“If you look across the U.S. and throughout the world, active shooters have been more and more prevalent,” says Heidi Buegler, emergency operations captain with the Mall of America. “We looked at some incidents and did case studies on them, including the shooter at Westroads Mall. And we realized we wanted to make sure that we had procedures in place that would cover a wide range of things.”
The benefits from the drills cannot be ignored, according to John Karlovic, a member ofSecurity Consultants and head of the security division with Cafaro, a Youngstown, Ohio-based mall owner. Cafaro has been staging simulated attacks at its shopping centers for several years now, with the help of public agencies.
“It helps people to cooperate; it improves communication between the private and public sectors; it improves communication between the police department, the fire department, the hazmat squad,” Karlovic says. “And it also improves the tactics of the police department on how they want to attack various scenarios.”
An ounce of prevention
Karlovic first conceived of on-site training exercises in 2007, after a spate of attacks at malls, including a shooting that left five people dead and four wounded at Trolley Square Mall in Salt Lake City, Utah. At the time, he was visiting Cafaro’s South Hill Mall in Puyallup, Wash. During a meeting with the local police chief, Karlovic floated the idea of lending the South Hill Mall to the police department for an active shooter exercise.
“They jumped on that idea,” he says.
Since then, Cafaro has completed on-site training at about 75 percent of its properties, with multiple runs at some centers. By the end of the year, the company would like to conclude the first round of training of employees at the entire portfolio. Going forward, Cafaro hopes to repeat the exercises on an annual basis if possible. “There is a need to keep people up to date on training, so it’s an ongoing process,” says the company spokesman.
To minimize disruption to business, the exercises take place outside normal operating hours, sometimes on a Sunday morning, sometimes after the mall closes at night. In addition to the mall staff and local police and fire departments, many retailers opt to participate in the training as well, to make sure they know where to go and what to do in case of an incident.
Department stores are often particularly enthusiastic, according to Karlovic, because they tend to have their own security departments that benefit from the extra training. Typically, department store security guards concentrate on theft and shoplifting and might not receive a lot of training on how towith shooters or bomb threats.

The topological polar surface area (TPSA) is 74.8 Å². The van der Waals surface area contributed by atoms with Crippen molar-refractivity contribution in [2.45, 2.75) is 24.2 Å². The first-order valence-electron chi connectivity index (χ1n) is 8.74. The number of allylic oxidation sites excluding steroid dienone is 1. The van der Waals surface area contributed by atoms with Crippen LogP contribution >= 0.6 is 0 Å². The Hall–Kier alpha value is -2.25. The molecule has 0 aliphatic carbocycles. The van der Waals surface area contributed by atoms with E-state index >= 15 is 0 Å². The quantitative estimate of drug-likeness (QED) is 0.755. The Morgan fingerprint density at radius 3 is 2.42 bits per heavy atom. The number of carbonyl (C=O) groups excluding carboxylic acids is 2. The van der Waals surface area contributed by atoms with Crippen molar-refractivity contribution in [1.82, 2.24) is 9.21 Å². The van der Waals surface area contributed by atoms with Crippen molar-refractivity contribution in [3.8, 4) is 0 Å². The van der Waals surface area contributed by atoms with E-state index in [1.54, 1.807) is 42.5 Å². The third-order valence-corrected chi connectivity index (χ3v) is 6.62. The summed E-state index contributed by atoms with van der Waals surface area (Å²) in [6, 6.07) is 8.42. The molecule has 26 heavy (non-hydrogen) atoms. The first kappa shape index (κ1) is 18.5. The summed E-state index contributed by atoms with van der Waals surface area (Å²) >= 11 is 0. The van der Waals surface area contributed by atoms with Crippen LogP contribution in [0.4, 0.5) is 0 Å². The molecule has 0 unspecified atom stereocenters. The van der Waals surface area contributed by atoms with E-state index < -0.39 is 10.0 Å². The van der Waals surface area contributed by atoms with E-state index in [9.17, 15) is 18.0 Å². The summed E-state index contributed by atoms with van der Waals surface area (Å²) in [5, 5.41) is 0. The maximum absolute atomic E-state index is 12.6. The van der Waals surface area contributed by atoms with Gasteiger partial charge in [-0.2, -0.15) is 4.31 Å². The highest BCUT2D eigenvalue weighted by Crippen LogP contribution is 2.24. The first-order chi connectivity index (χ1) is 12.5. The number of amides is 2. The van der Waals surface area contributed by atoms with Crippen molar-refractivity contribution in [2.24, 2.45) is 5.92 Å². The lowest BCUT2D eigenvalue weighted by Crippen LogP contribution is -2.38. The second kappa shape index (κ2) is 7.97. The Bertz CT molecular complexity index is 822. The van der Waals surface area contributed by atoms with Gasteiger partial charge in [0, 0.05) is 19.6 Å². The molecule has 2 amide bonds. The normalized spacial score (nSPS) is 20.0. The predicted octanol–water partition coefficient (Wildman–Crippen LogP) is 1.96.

In addition, Cafaro is able to recruit volunteers from the local community to act as shoppers and attack victims.
The simulated scenarios vary by property. At centers closer to urban areas, which generally have larger and better-funded police departments, the drills often involve multiple attack components. For example, when Cafaro ran an exercise at the Spotsylvania Towne Centre in Fredericksburg, Va., it featured a shooter, bomb threats, the taking of hostages and a lot of injured shoppers.
At centers in more remote locations, however, the drills are often limited to simulating an attack by a lone gunman.
To better prepare, mall personnel and first responders are only clued in on to some details about the impending “attack,” but not all of them. During a recent run at the Meadowbrook Mall in Bridgeport, W.V., those involved in the planning of the event knew it would include a fake homemade bomb.
But the narcotics cops playing the attackers upped the ante by placing five fake bombs in various parts of the mall. At the end of the day, the drill simulated six deaths while the police struggled to find all of the hidden fake explosives.
That’s when the exercises might be the most valuable—when they expose vulnerabilities that may not otherwise be apparent, Karlovic says.
Mall personnel and police officers often forget that as the attack is in progress, there might be people having heart attacks, panicked parents showing up to claim their children or teenagers trying to get a glimpse of the action.
At those moments, decisions have to be made quickly on how to handle the thousands of people present in the building.
“You’ve got to contend with 6,000 or 7,000 people who are shopping there or going to a movie,” says John Richley, director of operations with the Cafaro Co. “These events demonstrate there is panic when the [attacks] occur. How do you deal with it? Do you keep all the people in place or get them off the property? You’ve got to manage that.”